Not so long ago I was sitting in a large meeting room at an all-agency review for a major international client. After a lot of discussion about campaigns, tactics and implementation, the client asked who was actually responsible for the long-term strategic direction of their brand. The resultant raising of hands from every person in the room led to laughter, but also highlighted the conundrum facing many clients: for the first time in many years, there is a vacuum in terms of brand leadership at consultancy level, and we, as an industry, are not coming to the fore in terms of filling that space.
For as long as I can remember, the perceived wisdom has been that the strategic direction of any given brand resides with the advertising agency. The simple reason for this is that, for many years, they were the only option and provided a full-service offer. However, for decades this has not been the case, but – based on the size of budget, the reach of TV commercials, the ability to extrapolate return on investment using any number of objective or subjective measures – the place of ‘the agency’ at the top of the communications tree was firmly cemented. Irrespective of any criteria, the fact is that the advertising industry simply assumed that role because no alternative was offered.
Times, however, are changing. The advertising industry is in disarray as it struggles to come to terms with diverse media, platforms and channels. Clients are increasingly looking at new and innovative ways of attracting consumers and brands are no longer producing products and services – they are meeting needs, goals and motivations. Consumer behaviour is changing so rapidly that the old ways of communication are no longer relevant. But still no one is standing up and challenging the position of the advertising agency, even though the campaigns are becoming increasingly tactical and short-term, and this position is less tenable than ever.
Surely this should be the natural realm of the branding and design industry. Do we not create the visual and strategic frameworks that define how a brand looks, feels and behaves? Do we not provide the platform on which all subsequent communication is built? Brands such as Apple, Sony, O2, BP, Nike, Google and Coca-Cola are successful not just because of what they say, but largely because of what they stand for – visually, verbally and virtually. But does our industry have the hunger, quality and, moreover, the confidence to fill this vacuum?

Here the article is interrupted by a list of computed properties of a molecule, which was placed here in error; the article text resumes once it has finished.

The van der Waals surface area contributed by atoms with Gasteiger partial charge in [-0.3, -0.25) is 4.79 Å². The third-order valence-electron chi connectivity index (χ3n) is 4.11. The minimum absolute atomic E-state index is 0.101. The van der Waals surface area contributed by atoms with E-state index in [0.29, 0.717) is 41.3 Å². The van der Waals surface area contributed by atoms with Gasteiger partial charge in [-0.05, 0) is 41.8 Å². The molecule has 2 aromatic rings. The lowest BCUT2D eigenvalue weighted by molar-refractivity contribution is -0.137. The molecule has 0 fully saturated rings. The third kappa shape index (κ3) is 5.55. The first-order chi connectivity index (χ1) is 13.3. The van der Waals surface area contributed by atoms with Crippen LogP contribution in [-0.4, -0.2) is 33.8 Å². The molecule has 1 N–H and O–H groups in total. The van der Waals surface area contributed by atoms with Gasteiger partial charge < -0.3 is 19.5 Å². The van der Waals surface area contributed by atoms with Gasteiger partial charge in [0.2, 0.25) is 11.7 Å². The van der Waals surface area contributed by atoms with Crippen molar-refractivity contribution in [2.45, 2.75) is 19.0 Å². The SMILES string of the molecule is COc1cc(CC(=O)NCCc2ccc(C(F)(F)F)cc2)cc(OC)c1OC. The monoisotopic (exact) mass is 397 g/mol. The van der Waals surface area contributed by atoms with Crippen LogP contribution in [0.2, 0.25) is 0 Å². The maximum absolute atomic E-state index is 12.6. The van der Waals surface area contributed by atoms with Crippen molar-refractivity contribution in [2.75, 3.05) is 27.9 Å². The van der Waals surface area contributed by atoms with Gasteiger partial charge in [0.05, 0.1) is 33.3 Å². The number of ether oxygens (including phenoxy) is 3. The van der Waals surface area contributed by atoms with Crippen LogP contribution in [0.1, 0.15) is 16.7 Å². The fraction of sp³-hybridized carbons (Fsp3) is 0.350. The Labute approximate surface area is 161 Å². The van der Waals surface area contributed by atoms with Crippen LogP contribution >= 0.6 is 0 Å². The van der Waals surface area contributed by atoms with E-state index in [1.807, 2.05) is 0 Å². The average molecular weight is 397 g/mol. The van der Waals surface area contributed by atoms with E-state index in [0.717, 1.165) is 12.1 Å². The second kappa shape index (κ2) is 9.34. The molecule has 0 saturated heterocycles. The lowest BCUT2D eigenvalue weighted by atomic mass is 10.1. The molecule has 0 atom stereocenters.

When Design Week published its 2009 Hot 50, I was disappointed. Rather than reading about ‘hot’ designers and brand strategists who were challenging the norm and delivering breakthrough ideas and innovative solutions, I largely read the names that have graced these pages for decades. Of course, these stalwarts of our industry must be recognised for their achievements, but they are our legacy and not our future. We need to be confident, and foster and nurture talent from colleges from within consultanncies. We should also be brave enough to look outside our immediate sector and finally understand that we are in the business of ideas that make a commercial difference, and not the business of design for the sake of design.
I believe that the branding and design industry is perfectly placed to take on a more central role in the future of communications, but we are only going to earn that position if we can show that we have the hunger to claim it, the quality of people to maintain it and, most importantly, the confidence to own it.
Last year was tough for all of us, but some sectors and some consultancies have come out of this stronger than others and they are the ones that have long-term strategic partnerships with clients. We need to build on this position as trusted advisers and work collectively to claim the seat at the top table that has been reserved for the advertising agency. Perhaps it is not so much a question of usurping them, but collaborating with them and reinforcing the importance of design in the minds of their bosses, as well as collaborating with our clients.
If you look at emerging markets – China, India, Eastern Europe, Latin America and the Middle East – our immediate clients are often chairmen, chief executives and owners of companies. For them, branding and design is paramount to success, perhaps even more so than advertising.
If we want to claim our ‘rightful’ place, rather than be perceived as the ‘people who did the logo’, we need to be influencing chief executives and chief financial officers as well as marketing directors, to highlight that we are going to make a difference to their most valuable intangible asset – the brand.
- Designers should strive to influence chairmen and chief executives
- Media fragmentation offers an opening for usurping the lead role of advertising agencies on branding issues
- Promote the notion that our industry is a business of ideas, not just logos
- Collaboration is the best way forward
Christian Schroeder, Chief executive, Lambie-Nairn